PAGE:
If I need to take something to a barbecue I like to do all the hard work beforehand. Making a jar of this pickle a few days ahead turns the nectarines a vivid mauve-red. The dukkah can be made ahead and if you’ve cut and marinated the chicken the day before, then you only have to barbecue the chicken and fennel on the day (or alternatively use chicken thighs or drums instead, which you’d need to cook for a longer time). I’ve used nectarines for the pickle, but substitute with other stone fruit such as plums or peaches if needs be.
Recipe Category: Ginny Grant
I have pretty much given up on cooking a whole bird, unless there is a huge crowd for Christmas – a boned-out breast is pretty easy and fuss free. For the stuffing I use tart dried apricots from Bridge Hill in Central Otago, but you could change the fruit as you prefer. Currants, cranberries, prunes or other dried fruit would be lovely here. The accompanying salad and dressing are inspired by one that LA-based chef Nancy Silverton served at her VWOAP dinner in August.
A classic terrine is perfect for eating on hot days. Paired with a salad and a good chutney it is simplicity itself. I prefer pancetta over streaky bacon, as it’s thinner, less chunky and ultimately easier to cut. A good coarse sausage meat is perfect to use here as it has a decent amount of fat to keep the terrine moist.
Food that can be served either cold or warm is always a good thing in my opinion. This salad can do either – the duck is lusciously rich when served warm, while the smokiness comes to the fore when cold. This is a brilliant one for a party and while duck is expensive, a little goes a long way here. It’s a good dish to do ahead.
The advantage of a small bird is that there’s no argument of who is having the drum or breast, just plenty of meat and finger-licking goodness without much of a fuss. The pancetta and mascarpone provide richness and also help provide a sauce for the birds.
I love the delicate smoked flavour the fish imparts here and the sour sweetness of the tamarind – but vary the tartness to taste by adding another tablespoon of tamarind paste if you love it or omitting altogether if you prefer.
I think of celeriac as one of the most underrated winter vegetables with its delicate celery flavour and a light nuttiness. Its versatility makes it a valuable addition to a gratin, mashes, soups and of course raw in a remoulade.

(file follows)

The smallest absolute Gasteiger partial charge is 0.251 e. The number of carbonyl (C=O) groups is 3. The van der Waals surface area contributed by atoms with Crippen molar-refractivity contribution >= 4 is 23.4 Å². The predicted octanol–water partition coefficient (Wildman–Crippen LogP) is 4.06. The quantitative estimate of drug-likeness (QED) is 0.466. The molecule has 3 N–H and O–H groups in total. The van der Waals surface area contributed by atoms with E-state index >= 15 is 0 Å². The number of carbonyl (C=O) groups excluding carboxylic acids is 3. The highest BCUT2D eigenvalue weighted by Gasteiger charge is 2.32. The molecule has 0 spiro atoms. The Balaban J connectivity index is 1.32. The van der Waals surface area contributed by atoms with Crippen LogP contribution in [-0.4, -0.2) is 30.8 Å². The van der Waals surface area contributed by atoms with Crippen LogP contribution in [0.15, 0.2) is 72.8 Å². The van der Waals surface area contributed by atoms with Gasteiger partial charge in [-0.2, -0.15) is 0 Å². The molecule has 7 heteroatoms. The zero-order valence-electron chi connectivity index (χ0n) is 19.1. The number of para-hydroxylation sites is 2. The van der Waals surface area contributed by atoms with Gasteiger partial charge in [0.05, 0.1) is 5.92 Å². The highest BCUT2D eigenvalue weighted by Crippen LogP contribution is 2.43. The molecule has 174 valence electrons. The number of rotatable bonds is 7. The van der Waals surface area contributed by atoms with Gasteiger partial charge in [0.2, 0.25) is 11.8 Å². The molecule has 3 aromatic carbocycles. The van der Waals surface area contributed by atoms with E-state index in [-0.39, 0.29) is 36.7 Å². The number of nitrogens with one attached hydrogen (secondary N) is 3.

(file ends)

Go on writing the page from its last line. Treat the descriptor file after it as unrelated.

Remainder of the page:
I’d been toying with the idea of treating a vegetable in southern barbecue style for a while, and while this version is cooked in the oven, there is no reason why you couldn’t do it in a barbecue. Be aware that many barbecue sauces often contain fish, so if you are vegetarian look out for a sauce that is suitable for you. I like to use a tangy, sweet and lightly smoked sauce here.
When my eldest recently got braces, this vegetable-laden mac and cheese was one of the few things he could manage to eat (minus the crunchy topping). Vegetables, puréed until silky, go surprisingly well as pasta sauces, especially if they are cooked in a well-flavoured stock. I vary the mix to what I have around – parsnips, Jerusalem artichokes and turnips also work well and I always have a jar of roasted red capsicums in the fridge. The cheese varies depending on what I have to hand; sometimes it’s a mix of cheeses using up odd bits. Sometimes, too, I might have cream that needs using up so I replace the crème fraîche with that. The straight purée can also do double duty as soup.
Tart dried apricots from Central Otago are ideal to use here, where the fruit melts into the sauce and helps cut the richness of the lamb. It’s a wonderful dish to make ahead, too, just add the herbs and toasted nuts once you have reheated the lamb and chickpeas.
I’ve long been a fan of pastéis de nata, the Portuguese custard tart with crisp pastry and sweet eggy filling, ever since I discovered Lisboa Patisserie on London’s Golborne Road. There is nothing better to have with a strong espresso. It’s pastry that has travelled the world courtesy of Portuguese colonisation or sailing routes, as popular in Hong Kong, Indonesia and Taiwan as it is in Portugal. It does vary though, sometimes the pastry is short crust rather than puff pastry, sometimes the egg has the dark caramelised exterior from the hot oven, at other times it is glossy and plain. I’ve used a bought butter puff pastry here, and have found that it is difficult to get that scorched top in my oven when using muffin tins, however they are still delectable without it, especially when the custard is infused with lemongrass. These are best eaten on the day they are made either warm or cold. However all the components can be prepared the day ahead.